Monday, July 18, 2011

A Devoted Mother

My friend Beth is a divorced, remarried mother who happens to be gay.

However, according to her home state of Virginia, because Beth is gay, she's not divorced, she's not remarried and she's not even a mother.

In the eyes of the law in Virginia and much of the United States, Beth's eight-year live-in relationship with Donna was not and could not be a marriage. As such, Beth and Donna's painful break-up was not a divorce. And Beth's actual marriage to her current spouse, whom she wed in 2008 during the window of time that same-sex marriage was legal in California, doesn't exist. (California still recognizes the marriage even though new same-sex weddings are on hold while a challenge to the law moves through the courts.)

But worst of all, the law says that Beth is not a mother to the baby boy she and Donna adopted while they were together because, since Virginia allows single-parent adoption but not gay adoption, Donna is their son's only legal parent.

Regardless of what the law says about her as a parent, Beth loves her "non-son" unconditionally.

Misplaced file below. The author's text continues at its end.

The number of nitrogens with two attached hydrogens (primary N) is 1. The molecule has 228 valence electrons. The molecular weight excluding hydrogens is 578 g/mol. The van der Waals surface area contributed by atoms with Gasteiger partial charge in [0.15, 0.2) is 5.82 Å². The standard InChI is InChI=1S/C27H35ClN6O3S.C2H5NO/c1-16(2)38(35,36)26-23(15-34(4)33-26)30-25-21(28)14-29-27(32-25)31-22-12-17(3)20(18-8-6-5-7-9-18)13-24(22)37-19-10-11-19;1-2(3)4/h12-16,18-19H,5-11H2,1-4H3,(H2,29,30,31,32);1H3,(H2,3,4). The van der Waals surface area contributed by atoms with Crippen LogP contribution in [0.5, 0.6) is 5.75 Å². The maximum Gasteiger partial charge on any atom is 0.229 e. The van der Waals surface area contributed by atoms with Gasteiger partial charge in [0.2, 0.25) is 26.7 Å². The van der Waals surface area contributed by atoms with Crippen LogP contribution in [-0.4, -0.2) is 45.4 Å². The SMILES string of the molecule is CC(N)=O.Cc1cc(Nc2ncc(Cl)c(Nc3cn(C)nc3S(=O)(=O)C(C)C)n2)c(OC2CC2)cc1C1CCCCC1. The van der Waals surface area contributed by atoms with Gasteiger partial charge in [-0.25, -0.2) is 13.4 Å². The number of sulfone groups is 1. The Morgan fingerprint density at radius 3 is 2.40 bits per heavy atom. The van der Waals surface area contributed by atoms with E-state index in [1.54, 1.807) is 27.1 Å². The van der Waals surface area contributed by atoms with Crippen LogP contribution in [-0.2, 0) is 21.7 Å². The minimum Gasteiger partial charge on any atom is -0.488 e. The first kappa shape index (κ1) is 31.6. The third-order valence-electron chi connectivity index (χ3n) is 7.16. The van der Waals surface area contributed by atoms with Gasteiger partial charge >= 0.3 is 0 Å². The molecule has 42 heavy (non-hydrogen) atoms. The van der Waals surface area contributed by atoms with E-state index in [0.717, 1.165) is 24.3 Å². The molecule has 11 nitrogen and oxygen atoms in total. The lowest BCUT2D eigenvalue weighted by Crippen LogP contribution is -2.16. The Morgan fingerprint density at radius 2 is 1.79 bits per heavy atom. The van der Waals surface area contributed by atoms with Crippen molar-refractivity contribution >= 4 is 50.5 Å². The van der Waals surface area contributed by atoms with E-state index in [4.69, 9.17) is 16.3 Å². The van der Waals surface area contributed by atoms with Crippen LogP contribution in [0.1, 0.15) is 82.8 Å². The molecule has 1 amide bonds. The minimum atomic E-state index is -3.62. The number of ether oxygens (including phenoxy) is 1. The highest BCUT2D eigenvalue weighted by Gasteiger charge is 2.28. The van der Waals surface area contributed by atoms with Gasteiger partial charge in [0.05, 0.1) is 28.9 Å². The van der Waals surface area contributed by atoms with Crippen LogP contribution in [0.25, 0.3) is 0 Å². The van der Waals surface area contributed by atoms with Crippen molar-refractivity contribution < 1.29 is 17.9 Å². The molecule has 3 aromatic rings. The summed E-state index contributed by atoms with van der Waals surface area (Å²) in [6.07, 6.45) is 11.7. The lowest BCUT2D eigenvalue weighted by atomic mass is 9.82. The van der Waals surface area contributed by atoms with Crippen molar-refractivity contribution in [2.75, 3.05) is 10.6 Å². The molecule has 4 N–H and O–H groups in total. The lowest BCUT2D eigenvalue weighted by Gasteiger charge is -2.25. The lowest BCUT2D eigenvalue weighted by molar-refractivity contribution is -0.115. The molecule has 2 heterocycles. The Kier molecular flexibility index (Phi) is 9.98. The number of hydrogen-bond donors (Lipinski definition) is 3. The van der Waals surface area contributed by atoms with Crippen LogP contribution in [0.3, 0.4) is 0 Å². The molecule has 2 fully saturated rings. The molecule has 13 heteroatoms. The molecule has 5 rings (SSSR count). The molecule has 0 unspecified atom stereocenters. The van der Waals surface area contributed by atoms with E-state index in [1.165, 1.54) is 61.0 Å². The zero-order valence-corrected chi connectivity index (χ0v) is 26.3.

Beth adapted her career in order to be her son's primary caregiver. When she and Donna broke up, Beth fought to have a shared custody agreement (albeit a non-binding one) and bought a home near her ex's so the child wouldn't have to change schools. She now maintains a commuter marriage with her California-based spouse so she can remain in Virginia as a parent to a child the state says is not legally hers
and, as such, has no legal rights to or obligation toward.

The danger of the situation is that Beth is unable to, among other things, claim her child as a dependent, provide health insurance to him under an employer plan, authorize medical care. Beth can also lose her child, and he her, if Donna decides to sever their
again, non-binding parenting agreement or move to Timbuktu. (I'm not saying she would actually do either.)
It doesn't seem right that a deadbeat dad who conceives and abandons a child has more legal parenting rights than Beth does and that, according to the law, all that's really required to be part of a legal parenting couple is to be heterosexual.

If love and a personal, unwavering commitment is what makes a person a parent, Beth is a super parent. She won't abandon her child, even if the law says she can.

I'm sharing Beth's story here because she just wrote a thoughtful essay
"Same Sex Divorce: Another Reason for Marriage Equality" for AARP.org. Please read it if you have time.
 

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